A government audit released Thursday said it will cost taxpayers $6.5 billion over the next 20 years to maintain fencing along the U.S-Mexico border.
Despite the high price tag attached to maintaining the fence, authorities have not found a way to determine whether it has helped control illegal immigration, according to a new report released by the Government Accountability Office (GAO). The report also states that as of May 14, 2009, that there have been 3,363 breaches in the fence. Each breach costs about $1,300 to fix, states the GAO.
The $6.5 billion price tag is in addition to the $2.4 billion that has already been spent building more than 600 miles of fence segments along the U.S.-Mexico border.
The fence, an initiative from the Bush administration, has faced several delays and cost increases. The technology portion of the government's plan to secure the border continues to be delayed, states the GAO report. Until the technology portion is complete, the Border Patrol will not know if the security measures are working.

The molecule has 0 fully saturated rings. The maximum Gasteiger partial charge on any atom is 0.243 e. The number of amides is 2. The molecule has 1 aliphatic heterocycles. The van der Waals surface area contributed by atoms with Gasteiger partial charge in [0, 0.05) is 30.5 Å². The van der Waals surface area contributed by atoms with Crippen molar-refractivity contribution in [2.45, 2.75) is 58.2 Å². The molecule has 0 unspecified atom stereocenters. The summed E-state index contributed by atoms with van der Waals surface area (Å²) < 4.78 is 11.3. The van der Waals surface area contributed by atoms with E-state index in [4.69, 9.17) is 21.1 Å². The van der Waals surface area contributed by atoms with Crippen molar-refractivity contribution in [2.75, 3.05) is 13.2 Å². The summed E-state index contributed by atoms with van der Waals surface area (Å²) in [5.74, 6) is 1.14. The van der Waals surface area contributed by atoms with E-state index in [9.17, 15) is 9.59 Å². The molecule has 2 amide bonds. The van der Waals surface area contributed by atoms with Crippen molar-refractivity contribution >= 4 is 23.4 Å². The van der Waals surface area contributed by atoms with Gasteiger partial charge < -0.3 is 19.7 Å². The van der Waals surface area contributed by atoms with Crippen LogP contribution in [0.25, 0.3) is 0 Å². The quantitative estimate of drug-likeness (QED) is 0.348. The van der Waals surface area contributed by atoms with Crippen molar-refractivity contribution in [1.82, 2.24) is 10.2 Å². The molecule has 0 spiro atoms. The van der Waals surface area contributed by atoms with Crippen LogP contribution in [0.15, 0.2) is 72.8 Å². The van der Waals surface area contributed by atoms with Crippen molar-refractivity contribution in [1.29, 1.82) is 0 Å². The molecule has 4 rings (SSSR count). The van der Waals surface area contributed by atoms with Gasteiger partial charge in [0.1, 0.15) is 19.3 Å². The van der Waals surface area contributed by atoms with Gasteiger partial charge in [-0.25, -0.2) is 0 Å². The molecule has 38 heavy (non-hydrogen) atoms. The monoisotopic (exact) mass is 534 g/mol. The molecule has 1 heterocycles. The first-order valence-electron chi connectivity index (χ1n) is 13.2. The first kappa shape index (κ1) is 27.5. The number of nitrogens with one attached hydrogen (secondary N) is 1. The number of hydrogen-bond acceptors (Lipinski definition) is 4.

Charles Pope of the Trans-Border Institute at the University of San Diego is not surprised by the cost of maintaining the border fence. Pope said he thought that those billions of dollars would be better spent helping Mexico improve its economy. He said that a stronger Mexican economy would encourage Mexicans to stay and work in their own county instead oif trying to cross illegally into the U.S.
The fence has been called a "serious challenge" by chairman of the House Homeland Security committee, Rep. Bennie Thompson.
Boeing Co. has the contract for the technology portion. Tim Peters, Boeing's vice president of global security, said the company has learned valuable lessons and that it's not "uncommon" to run into unexpected technological challenges in projects such as this, according to the Associated Press.
The government report states that the border fence will likely be completed in 2016.